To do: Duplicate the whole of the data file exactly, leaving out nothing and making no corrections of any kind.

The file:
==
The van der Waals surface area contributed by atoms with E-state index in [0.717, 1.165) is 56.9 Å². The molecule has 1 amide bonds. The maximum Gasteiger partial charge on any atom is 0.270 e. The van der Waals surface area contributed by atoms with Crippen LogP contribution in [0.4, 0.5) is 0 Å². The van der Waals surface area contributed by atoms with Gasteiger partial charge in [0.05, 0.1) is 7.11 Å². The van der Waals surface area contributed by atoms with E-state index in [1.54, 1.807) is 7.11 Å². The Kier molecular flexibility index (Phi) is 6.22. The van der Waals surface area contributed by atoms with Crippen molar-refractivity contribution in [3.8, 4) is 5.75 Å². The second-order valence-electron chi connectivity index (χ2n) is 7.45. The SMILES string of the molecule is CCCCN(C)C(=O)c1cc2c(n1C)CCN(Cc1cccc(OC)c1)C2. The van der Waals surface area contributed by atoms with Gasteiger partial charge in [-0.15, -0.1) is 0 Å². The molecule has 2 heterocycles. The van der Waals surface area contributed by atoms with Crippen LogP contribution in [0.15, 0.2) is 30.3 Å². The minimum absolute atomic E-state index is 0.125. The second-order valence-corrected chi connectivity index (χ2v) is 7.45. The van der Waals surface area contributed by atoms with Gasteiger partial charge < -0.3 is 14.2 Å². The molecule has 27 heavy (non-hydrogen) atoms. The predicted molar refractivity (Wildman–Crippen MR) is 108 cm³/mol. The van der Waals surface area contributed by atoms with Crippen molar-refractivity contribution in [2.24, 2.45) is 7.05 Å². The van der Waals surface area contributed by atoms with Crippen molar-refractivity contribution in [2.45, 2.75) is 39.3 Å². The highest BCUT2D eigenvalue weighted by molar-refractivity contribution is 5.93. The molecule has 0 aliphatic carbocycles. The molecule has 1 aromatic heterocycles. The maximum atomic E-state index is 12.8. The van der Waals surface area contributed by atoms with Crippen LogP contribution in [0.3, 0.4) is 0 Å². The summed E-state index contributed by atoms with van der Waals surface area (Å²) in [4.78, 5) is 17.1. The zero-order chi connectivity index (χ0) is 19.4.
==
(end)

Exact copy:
The van der Waals surface area contributed by atoms with E-state index in [0.717, 1.165) is 56.9 Å². The molecule has 1 amide bonds. The maximum Gasteiger partial charge on any atom is 0.270 e. The van der Waals surface area contributed by atoms with Crippen LogP contribution in [0.4, 0.5) is 0 Å². The van der Waals surface area contributed by atoms with Gasteiger partial charge in [0.05, 0.1) is 7.11 Å². The van der Waals surface area contributed by atoms with E-state index in [1.54, 1.807) is 7.11 Å². The Kier molecular flexibility index (Phi) is 6.22. The van der Waals surface area contributed by atoms with Crippen molar-refractivity contribution in [3.8, 4) is 5.75 Å². The second-order valence-electron chi connectivity index (χ2n) is 7.45. The SMILES string of the molecule is CCCCN(C)C(=O)c1cc2c(n1C)CCN(Cc1cccc(OC)c1)C2. The van der Waals surface area contributed by atoms with Gasteiger partial charge in [-0.15, -0.1) is 0 Å². The molecule has 2 heterocycles. The van der Waals surface area contributed by atoms with Crippen LogP contribution in [0.15, 0.2) is 30.3 Å². The minimum absolute atomic E-state index is 0.125. The second-order valence-corrected chi connectivity index (χ2v) is 7.45. The van der Waals surface area contributed by atoms with Gasteiger partial charge < -0.3 is 14.2 Å². The molecule has 27 heavy (non-hydrogen) atoms. The predicted molar refractivity (Wildman–Crippen MR) is 108 cm³/mol. The van der Waals surface area contributed by atoms with Crippen molar-refractivity contribution in [2.24, 2.45) is 7.05 Å². The van der Waals surface area contributed by atoms with Crippen molar-refractivity contribution in [2.45, 2.75) is 39.3 Å². The highest BCUT2D eigenvalue weighted by molar-refractivity contribution is 5.93. The molecule has 0 aliphatic carbocycles. The molecule has 1 aromatic heterocycles. The maximum atomic E-state index is 12.8. The van der Waals surface area contributed by atoms with Crippen LogP contribution in [0.3, 0.4) is 0 Å². The summed E-state index contributed by atoms with van der Waals surface area (Å²) in [4.78, 5) is 17.1. The zero-order chi connectivity index (χ0) is 19.4.